Cellular and molecular changes to cortical neurons following low intensity repetitive magnetic stimulation at different frequencies

S. Grehl, Helena Viola, Paula Fuller-Carter, Kim Carter, Sarah Dunlop, Livia Hool, Rachel Sherrard, Jennifer Rodger

Research output: Contribution to journalArticle

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Abstract

Background
Repetitive transcranial magnetic stimulation is increasingly used as a treatment for neurological dysfunction. Therapeutic effects have been reported for low intensity rTMS (LI-rTMS) although these remain poorly understood.

Objective
Our study describes for the first time a systematic comparison of the cellular and molecular changes in neurons in vitro induced by low intensity magnetic stimulation at different frequencies.

Methods
We applied 5 different low intensity repetitive magnetic stimulation (LI-rMS) protocols to neuron-enriched primary cortical cultures for 4 days and assessed survival, and morphological and biochemical change.

Results
We show pattern-specific effects of LI-rMS: simple frequency pulse trains (10 Hz and 100 Hz) impaired cell survival, while more complex stimulation patterns (theta-burst and a biomimetic frequency) did not. Moreover, only 1 Hz stimulation modified neuronal morphology, inhibiting neurite outgrowth. To understand mechanisms underlying these differential effects, we measured intracellular calcium concentration during LI-rMS and subsequent changes in gene expression. All LI-rMS frequencies increased intracellular calcium, but rather than influx from the extracellular milieu typical of depolarization, all frequencies induced calcium release from neuronal intracellular stores. Furthermore, we observed pattern-specific changes in expression of genes related to apoptosis and neurite outgrowth, consistent with our morphological data on cell survival and neurite branching.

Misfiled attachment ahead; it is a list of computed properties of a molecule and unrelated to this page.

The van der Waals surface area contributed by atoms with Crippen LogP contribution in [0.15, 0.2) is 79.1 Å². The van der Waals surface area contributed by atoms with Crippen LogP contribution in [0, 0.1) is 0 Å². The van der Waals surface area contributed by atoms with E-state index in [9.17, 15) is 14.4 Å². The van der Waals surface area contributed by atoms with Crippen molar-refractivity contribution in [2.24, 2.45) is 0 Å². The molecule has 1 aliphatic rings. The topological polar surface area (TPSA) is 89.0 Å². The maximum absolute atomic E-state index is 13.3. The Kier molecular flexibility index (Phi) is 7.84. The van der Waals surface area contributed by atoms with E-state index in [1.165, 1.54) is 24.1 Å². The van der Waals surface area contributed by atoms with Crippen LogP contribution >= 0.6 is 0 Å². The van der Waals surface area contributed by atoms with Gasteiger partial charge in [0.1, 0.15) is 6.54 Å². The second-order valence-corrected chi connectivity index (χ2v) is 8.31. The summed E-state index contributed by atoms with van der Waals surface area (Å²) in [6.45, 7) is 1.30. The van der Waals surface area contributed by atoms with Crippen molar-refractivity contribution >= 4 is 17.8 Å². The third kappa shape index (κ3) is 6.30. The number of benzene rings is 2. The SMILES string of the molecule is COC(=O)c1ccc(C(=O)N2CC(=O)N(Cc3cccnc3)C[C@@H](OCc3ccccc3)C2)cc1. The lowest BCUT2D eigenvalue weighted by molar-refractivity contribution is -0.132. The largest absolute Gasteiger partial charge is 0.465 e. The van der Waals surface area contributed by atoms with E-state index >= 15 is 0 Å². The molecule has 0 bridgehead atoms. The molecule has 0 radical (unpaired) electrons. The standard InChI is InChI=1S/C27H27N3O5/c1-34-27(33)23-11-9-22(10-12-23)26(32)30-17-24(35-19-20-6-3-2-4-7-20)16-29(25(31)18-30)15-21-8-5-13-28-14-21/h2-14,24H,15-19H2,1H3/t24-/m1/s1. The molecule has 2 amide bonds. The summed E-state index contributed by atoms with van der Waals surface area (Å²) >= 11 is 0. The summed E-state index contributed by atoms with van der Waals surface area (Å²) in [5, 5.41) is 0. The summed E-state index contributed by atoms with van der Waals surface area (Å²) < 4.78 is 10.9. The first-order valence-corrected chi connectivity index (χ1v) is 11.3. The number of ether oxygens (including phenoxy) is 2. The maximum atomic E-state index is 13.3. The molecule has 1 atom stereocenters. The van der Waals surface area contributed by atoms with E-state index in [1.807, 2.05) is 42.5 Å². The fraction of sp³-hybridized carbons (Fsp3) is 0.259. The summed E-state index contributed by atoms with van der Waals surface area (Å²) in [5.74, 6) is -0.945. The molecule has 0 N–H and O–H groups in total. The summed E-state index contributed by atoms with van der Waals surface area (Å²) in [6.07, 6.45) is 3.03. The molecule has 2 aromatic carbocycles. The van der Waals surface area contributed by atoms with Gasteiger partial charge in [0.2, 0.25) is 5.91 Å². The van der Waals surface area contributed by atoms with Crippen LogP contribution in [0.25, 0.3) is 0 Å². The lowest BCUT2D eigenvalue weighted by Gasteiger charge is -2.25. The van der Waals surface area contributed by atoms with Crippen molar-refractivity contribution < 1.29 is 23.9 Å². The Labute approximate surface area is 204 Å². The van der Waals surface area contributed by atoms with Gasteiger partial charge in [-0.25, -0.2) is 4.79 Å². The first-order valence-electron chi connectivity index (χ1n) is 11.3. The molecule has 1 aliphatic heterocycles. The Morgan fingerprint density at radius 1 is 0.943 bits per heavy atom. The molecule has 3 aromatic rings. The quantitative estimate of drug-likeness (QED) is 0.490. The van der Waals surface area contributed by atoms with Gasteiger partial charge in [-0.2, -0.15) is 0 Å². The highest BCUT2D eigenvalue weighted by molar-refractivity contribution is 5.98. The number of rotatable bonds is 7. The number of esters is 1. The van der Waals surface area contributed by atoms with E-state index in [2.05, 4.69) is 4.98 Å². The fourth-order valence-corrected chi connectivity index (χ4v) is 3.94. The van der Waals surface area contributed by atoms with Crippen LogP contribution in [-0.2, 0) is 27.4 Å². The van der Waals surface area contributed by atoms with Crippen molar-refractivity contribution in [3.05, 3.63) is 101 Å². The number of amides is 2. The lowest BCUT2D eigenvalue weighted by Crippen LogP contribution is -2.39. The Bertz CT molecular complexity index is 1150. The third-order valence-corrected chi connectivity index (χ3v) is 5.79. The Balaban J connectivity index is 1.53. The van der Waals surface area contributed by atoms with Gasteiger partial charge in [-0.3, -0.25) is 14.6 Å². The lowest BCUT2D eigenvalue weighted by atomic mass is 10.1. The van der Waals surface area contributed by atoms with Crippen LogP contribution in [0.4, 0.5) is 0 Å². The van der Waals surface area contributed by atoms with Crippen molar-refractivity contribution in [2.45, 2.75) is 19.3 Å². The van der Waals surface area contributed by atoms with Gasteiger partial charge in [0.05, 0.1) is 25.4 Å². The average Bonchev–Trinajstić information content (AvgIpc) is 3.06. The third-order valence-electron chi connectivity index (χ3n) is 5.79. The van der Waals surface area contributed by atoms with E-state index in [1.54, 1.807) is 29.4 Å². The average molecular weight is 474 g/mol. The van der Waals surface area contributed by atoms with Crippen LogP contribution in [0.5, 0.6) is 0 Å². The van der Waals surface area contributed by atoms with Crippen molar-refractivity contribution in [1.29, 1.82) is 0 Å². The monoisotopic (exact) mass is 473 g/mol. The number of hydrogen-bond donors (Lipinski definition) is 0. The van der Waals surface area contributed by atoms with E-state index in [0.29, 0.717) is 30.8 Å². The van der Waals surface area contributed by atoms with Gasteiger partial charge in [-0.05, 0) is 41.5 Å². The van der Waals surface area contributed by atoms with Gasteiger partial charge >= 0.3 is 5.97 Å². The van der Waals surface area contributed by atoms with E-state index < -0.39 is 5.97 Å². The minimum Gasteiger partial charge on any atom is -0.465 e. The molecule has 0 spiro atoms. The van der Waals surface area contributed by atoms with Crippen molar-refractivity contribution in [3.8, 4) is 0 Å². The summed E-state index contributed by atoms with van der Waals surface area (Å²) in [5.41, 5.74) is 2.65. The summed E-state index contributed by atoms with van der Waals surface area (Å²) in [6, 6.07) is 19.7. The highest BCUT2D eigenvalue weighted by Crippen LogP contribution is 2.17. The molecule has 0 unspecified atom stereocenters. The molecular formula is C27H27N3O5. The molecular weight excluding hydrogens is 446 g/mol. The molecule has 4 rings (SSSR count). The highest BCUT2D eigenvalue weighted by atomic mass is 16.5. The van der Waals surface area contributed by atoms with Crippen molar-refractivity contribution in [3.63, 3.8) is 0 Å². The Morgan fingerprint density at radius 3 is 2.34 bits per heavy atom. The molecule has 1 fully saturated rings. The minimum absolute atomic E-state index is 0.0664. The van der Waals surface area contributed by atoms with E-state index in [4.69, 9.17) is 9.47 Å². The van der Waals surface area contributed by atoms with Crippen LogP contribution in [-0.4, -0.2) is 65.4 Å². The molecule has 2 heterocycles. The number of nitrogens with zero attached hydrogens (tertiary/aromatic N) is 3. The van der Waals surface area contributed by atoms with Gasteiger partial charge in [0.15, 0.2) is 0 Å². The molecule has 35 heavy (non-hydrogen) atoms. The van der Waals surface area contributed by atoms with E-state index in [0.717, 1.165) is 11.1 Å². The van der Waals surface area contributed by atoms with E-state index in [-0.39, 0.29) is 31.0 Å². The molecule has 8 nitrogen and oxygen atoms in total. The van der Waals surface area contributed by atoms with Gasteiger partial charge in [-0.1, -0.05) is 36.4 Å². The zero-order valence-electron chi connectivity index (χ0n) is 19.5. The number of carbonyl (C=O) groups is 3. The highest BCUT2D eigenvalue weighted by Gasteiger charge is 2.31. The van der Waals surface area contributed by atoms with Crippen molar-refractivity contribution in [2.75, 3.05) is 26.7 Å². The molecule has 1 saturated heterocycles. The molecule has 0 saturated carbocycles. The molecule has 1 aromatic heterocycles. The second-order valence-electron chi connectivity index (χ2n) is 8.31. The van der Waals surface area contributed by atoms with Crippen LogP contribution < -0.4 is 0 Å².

Conclusions
Thus, in addition to the known effects on cortical excitability and synaptic plasticity, our data demonstrate that LI-rMS can change the survival and structural complexity of neurons. These findings provide a cellular and molecular framework for understanding what low intensity magnetic stimulation may contribute to human rTMS outcomes. © 2015 Elsevier Inc. All rights reserved.
Original languageEnglish
Pages (from-to)114-123
Number of pages10
JournalBrain Stimulation
Volume8
Issue number1
DOIs
Publication statusPublished - Jan 2015

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Calcium
Neurons
Cell Survival
Gene Expression
Biomimetics
Neuronal Plasticity
Survival
Transcranial Magnetic Stimulation
Therapeutic Uses
Neurites
Apoptosis
Neuronal Outgrowth
Therapeutics
In Vitro Techniques
Cortical Excitability

Cite this

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title = "Cellular and molecular changes to cortical neurons following low intensity repetitive magnetic stimulation at different frequencies",